Opinion: Investors must beware hazardous opportunities
- Credit: Getty Images/iStockphoto
Football has captured even more column inches than usual this week.
On Monday, the murky spectre of a European Super League (ESL) raised it avaricious head in an ill-timed move designed to persuade us that watching Manchester United play Arsenal every other week would be a good idea. By Wednesday, the prospect had disappeared as England’s ‘Big Six’ realised they had committed a major PR gaff and seriously underestimated fans’ desire for competition, not a contrived closed shop.
Then we discovered that (Shock! Horror!) much of the deeply profound words of wisdom apparently uttered by Premier League stars on social media were actually written primarily by office juniors at well-remunerated PR companies.
We’ve been here before. Last year, allegations arose that some ‘celebrities’ (television cooks, catalogue models, daytime TV presenters etc) were regularly buying large numbers of non-existent ‘followers’ in an attempt to show just how popular they are on various social media platforms.
Considering how readily available they are and how cheap it is to buy say, 500,000 likes, flirts, hugs, or some other form of apparent online worship, it was a surprise it took so long for this ‘revelation’ to be made public. A number of companies regularly acquire similarly manufactured affection, ostensibly because it makes their operations appear popular and adds a tenuous form of credibility to their products.
Both celebs and companies who supplement their social media following by paying for new ‘friends’ are driven both by vanity and, presumably, a desire to exaggerate the importance of either their personalities or the stuff they’re selling, but how widespread is the practice?
No-one has a clue, a conclusion which might make more objective folks (that’s you, dear reader), question some of the, ahem, unsubstantiated figures posted either adjacent to a celeb’s air-brushed publicity shot or a company’s high-falutin’ gizmo that it desperately wants you to buy.
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Will a year of lockdown represent a high point for social media usage? It’s difficult to say as no-one knows what proportion of ‘followers’ are real and how many millions (billions?) are fake, but the social media phenomenon may be reaching peak effectiveness.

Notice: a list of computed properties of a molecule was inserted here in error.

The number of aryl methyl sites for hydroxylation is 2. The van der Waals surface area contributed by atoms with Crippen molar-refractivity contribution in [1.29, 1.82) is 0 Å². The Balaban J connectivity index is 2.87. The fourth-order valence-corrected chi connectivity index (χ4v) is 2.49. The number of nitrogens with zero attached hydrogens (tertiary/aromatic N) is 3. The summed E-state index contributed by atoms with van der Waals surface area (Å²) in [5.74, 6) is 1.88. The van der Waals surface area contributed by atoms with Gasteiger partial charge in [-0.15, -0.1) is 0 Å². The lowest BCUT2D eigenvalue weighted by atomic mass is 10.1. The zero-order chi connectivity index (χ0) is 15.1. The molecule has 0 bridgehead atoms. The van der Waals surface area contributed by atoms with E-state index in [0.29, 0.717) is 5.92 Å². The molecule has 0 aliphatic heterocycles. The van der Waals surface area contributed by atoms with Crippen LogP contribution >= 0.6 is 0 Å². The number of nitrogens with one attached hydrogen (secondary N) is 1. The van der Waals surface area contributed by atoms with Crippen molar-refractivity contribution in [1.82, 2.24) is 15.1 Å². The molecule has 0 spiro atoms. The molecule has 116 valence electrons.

But, you may ask, what does this have to do with investing?
The answer is ‘everything’. Social media may appear ubiquitous now, but there was a time when Friends Reunited and fax machines were similarly dominant and look what happened to them.
The point is, companies – and the products they manufacture and sell – come and go and nowhere does this happen more rapidly than in the technology sector.
Nor is this a modern phenomenon: during the final throes of the 1998-2000 dotcom boom, investors witnessed a raft of companies floating on stock markets, most accompanied with promises of technologies capable of transforming lives and industries. The hype surrounding many of these internet-based outfits ensured their share prices soared to unsustainable levels, yet just like Icarus, they flew too high and far too close to the heat of professional auditing and analysis only for their share prices to crash. Of the hundreds of internet-facing companies that formed part of the dotcom boom twenty-odd years ago, only a handful, including Amazon and eBay, are still around.
Many investors suffered heavy losses as the technological juggernaut ground to a shuddering halt. Most believed that we had entered a new, technological paradigm, even though a sizable number of dotcom companies had negligible sales and non-existent profits.
We may currently be experiencing something similar as investors, desperate to identify the ‘next big thing’ or simply a much better return on their money, pile into newly-floated companies such as Deliveroo which lost £223.7 million last year, a period when conditions for its business could only be described as perfect. Its share price tumbled 31% on the day it floated on the London Stock Market last month, the worst-ever performance by a newly-listed firm.
One fund manager, describing investors’ seemingly insatiable appetite for risk, said: “When you are paying for blue sky, you have to be prepared for hope to disappear.”
Investors hoping to avoid such an outcome may conclude that having a word with an investment specialist prior to taking the plunge in the technology sector’s muddied, volatile waters, would make a great deal of sense as it could save them an enormous amount of money, quite apart from differentiating between genuine and dodgy, ESL-category opportunities.
THE WEEK IN NUMBERS
- £370 - According to figures released by the DWP, pensioner incomes after deducting housing costs have almost doubled since 1995. In 2020, Under-75s had a weekly income of £370, while those aged over 75 received £302. The figures include income from savings, all pensions, employment and benefits.
- 185% - Between March 2020 and the end of last month, a staggering (and record) £169.8 billion was deposited in bank and building society ‘easy access’ and current accounts. The figure represents an increase of 185% on the previous 12 months.
- £92 billion - Five months ago, the Office for Budget Responsibility forecast that the cost of propping up the economy during the pandemic, measured by government borrowing, would be £394 billion. Figures due to be released on Friday will show that actual borrowing was £302 billion, or £92 billion lower than the OBR forecast.
Luxury in demand: Read Peter Sharkey’s blog exclusively at www.moneymapp.com/blog